9:26 AM, 7th September 2020, About 9 months ago 6
I sent off a complaint to the DWP regarding them paying the rent direct to a (self declared) vulnerable tenant (drink and drugs, mental health issues, depression, severe medical issues, previous homelessness etc), where even before the tenancy began an MPTL was agreed and put into place.
Unbeknown to me he cancels the claim. I have no notification of this only finding out when the rent isn’t paid. Today I get a response to the complaint stating the following…
Thank you for your recent contact regarding Mr X’s rental payments. I have been asked to look at the issue for you. The reason why you stopped receiving payments for Mr X is due to his actions reporting a new address on the claim which stopped your existing MPTL.
Looking over the claim I can see that Mr X declared he moved into your property at XX on 15/01/20, an MPTL arrangement was requested by yourselves on 15/01/20 and put into place on 20/01/20.
The first assessment period this arrangement affected was assessment period ending 27/01/20 in which payment of XX was made to yourselves. This arrangement continued for the next five assessment period until Assessment period ending 27/05/20 and payment of XX
On 25/06/20 Mr X declared a change of address away from XX to a new address in XX with no housing costs. Due to this address change, any MPTL arrangement that existed for your property would have been cancelled on the date the address change was reported. You should have received and automated notification informing you this had happened.
The other issue is because of the date the change was reported (25/06/20) was partway thought his assessment period any housing payments for the whole period would not be due because on the last day of the assessment period Mr X circumstances were that he had no housing costs. Mr X assessment periods end on 27th of each month. Universal Credit does not make pro-rata’d payments.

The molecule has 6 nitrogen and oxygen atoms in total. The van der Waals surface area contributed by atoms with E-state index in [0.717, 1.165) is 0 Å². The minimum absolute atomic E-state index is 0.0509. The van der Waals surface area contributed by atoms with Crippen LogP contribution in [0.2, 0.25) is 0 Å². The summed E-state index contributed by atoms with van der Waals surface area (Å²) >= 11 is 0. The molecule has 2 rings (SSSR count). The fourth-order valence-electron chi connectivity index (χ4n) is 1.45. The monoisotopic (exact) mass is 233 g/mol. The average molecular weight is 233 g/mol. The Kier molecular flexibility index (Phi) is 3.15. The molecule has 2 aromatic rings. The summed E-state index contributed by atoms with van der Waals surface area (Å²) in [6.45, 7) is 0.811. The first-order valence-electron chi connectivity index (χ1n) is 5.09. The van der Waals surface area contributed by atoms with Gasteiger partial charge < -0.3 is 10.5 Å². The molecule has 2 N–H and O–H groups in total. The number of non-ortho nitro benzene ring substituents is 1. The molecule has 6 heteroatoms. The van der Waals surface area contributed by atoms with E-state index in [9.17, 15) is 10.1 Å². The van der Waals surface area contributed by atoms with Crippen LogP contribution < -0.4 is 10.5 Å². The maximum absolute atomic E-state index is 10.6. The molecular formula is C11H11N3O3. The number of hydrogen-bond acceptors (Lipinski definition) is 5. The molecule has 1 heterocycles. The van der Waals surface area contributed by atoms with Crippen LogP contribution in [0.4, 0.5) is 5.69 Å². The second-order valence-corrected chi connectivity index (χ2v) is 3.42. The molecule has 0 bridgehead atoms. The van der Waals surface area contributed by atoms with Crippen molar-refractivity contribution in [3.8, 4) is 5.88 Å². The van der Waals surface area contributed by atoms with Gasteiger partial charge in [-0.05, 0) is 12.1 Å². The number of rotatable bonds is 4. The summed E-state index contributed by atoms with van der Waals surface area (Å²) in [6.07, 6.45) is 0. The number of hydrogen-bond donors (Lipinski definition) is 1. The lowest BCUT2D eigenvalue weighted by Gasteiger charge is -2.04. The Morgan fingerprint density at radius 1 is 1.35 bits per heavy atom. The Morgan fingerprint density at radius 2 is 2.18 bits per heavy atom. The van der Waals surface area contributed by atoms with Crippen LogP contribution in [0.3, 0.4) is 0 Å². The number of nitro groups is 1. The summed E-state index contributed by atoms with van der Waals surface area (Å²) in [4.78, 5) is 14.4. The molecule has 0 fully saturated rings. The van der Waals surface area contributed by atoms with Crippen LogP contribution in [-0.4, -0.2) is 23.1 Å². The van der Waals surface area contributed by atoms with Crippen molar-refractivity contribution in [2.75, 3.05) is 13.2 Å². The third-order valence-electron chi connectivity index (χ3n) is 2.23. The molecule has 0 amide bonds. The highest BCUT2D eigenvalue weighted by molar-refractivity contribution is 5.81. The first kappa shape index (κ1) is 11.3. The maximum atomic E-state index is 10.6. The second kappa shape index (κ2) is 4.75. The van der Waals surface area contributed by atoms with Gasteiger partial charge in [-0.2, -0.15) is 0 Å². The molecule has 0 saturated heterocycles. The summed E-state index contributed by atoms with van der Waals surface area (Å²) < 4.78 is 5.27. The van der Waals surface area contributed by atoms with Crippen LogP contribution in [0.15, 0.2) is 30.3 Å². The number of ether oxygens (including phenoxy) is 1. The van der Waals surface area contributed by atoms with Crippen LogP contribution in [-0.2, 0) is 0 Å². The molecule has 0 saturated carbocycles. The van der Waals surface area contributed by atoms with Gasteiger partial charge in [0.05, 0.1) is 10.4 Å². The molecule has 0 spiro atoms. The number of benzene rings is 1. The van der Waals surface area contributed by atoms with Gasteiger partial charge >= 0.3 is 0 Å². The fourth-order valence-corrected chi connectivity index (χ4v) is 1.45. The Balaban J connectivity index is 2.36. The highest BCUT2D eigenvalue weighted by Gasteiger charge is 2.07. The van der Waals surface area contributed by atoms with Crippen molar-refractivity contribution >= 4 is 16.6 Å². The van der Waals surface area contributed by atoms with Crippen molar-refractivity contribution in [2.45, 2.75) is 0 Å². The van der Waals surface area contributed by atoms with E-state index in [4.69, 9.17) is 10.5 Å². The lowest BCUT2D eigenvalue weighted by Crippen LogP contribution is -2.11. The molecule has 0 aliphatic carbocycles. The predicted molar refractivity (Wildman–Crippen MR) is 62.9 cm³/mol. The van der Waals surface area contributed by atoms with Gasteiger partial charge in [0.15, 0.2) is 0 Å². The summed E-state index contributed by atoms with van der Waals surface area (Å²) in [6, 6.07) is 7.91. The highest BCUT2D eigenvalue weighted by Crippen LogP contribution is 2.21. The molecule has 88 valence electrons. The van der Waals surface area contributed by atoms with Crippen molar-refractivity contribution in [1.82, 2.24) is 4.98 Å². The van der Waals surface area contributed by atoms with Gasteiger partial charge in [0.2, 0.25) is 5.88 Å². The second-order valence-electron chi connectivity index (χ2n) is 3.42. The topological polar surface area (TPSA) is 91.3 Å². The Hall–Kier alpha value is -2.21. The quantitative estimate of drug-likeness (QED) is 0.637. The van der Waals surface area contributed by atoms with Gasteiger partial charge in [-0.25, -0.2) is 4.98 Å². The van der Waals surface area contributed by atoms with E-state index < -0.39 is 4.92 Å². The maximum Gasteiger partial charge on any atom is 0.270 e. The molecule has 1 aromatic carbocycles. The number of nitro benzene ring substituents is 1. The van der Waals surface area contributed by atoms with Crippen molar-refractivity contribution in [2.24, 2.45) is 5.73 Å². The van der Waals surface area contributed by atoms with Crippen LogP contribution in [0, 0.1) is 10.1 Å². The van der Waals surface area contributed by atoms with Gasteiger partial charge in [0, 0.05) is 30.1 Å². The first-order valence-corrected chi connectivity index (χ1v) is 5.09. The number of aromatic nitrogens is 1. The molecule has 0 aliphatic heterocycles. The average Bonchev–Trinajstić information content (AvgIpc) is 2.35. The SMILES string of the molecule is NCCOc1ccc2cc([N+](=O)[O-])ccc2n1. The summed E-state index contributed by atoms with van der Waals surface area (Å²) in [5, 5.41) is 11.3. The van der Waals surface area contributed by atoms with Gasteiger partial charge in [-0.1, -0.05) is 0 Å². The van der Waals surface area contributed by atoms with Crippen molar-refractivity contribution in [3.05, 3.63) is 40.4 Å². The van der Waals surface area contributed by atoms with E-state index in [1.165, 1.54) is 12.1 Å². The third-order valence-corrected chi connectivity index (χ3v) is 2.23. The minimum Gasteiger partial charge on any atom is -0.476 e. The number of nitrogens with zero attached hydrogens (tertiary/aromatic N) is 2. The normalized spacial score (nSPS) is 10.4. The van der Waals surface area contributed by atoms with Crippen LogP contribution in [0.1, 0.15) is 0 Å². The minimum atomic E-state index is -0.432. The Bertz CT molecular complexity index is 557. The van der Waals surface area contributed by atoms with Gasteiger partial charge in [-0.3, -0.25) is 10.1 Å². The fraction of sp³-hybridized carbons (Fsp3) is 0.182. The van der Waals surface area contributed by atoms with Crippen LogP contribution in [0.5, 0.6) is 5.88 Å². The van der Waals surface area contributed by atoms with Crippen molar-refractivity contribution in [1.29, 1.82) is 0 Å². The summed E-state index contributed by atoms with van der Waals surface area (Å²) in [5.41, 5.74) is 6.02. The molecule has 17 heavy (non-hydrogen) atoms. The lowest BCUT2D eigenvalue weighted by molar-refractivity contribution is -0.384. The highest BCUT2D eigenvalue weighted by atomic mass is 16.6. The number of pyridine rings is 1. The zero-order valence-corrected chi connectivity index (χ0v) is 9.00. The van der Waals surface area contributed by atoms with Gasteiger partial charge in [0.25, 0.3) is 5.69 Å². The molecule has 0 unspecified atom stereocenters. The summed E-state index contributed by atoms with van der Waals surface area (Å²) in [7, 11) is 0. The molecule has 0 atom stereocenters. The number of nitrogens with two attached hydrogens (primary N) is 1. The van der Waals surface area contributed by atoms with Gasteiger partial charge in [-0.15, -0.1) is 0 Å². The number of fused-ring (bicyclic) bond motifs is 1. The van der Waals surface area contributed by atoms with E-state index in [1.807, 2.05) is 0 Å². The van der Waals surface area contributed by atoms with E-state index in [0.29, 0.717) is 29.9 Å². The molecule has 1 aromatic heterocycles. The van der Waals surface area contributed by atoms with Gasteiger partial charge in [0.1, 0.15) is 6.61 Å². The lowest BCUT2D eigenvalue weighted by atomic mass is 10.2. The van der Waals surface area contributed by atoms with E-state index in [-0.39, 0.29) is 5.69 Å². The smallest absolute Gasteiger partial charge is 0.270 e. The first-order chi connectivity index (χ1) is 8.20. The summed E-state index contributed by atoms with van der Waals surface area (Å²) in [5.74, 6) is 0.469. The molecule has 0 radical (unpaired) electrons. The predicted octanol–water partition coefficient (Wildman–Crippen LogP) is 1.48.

Under Universal Credit, the assessment periods are always calculated on the claimant’s circumstances that stand on the last day of the assessment period (i.e. 27th of the month) and therefore if a change to an address happens partway thought an assessment period and there are no housing costs declared at the new address it means the whole assessment period is calculated without any costs being included. It would be for to Mr X to make arrangements to cover any shortfall in his costs to you.
On 21/07/20 Mr X reported another address change back to XX, but because the original MPTL has been stopped and a new request had not been received any housing payments declared were therefore paid direct to the claimant and it would be his responsibility to make sure these payments are passed over to yourselves.
Under the UC processes we would have re-verified the address and rental payments but our system does not alert our case managers to the fact that the claimant previous had a MPTL for the same address, so unless you requested a new MPTL our case manager would have been none the wiser, so we would have needed a new MPTL request from yourselves.